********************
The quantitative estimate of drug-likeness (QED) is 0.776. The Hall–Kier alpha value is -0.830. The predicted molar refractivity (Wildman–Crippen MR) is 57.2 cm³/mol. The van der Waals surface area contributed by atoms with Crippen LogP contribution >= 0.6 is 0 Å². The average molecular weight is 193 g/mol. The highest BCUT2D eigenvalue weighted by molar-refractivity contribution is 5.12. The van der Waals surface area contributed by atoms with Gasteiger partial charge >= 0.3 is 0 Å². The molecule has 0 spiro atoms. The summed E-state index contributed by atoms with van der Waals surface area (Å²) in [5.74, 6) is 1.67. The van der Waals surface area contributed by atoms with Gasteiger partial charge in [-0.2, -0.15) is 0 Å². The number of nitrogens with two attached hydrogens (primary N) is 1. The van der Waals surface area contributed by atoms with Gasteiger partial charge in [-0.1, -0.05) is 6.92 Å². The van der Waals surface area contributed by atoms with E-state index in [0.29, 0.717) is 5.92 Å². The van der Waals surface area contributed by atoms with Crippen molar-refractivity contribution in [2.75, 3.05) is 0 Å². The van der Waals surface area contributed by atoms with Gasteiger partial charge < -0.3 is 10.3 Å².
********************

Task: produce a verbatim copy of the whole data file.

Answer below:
The quantitative estimate of drug-likeness (QED) is 0.776. The Hall–Kier alpha value is -0.830. The predicted molar refractivity (Wildman–Crippen MR) is 57.2 cm³/mol. The van der Waals surface area contributed by atoms with Crippen LogP contribution >= 0.6 is 0 Å². The average molecular weight is 193 g/mol. The highest BCUT2D eigenvalue weighted by molar-refractivity contribution is 5.12. The van der Waals surface area contributed by atoms with Gasteiger partial charge >= 0.3 is 0 Å². The molecule has 0 spiro atoms. The summed E-state index contributed by atoms with van der Waals surface area (Å²) in [5.74, 6) is 1.67. The van der Waals surface area contributed by atoms with Gasteiger partial charge in [-0.2, -0.15) is 0 Å². The number of nitrogens with two attached hydrogens (primary N) is 1. The van der Waals surface area contributed by atoms with Gasteiger partial charge in [-0.1, -0.05) is 6.92 Å². The van der Waals surface area contributed by atoms with E-state index in [0.29, 0.717) is 5.92 Å². The van der Waals surface area contributed by atoms with Crippen molar-refractivity contribution in [2.75, 3.05) is 0 Å². The van der Waals surface area contributed by atoms with Gasteiger partial charge < -0.3 is 10.3 Å².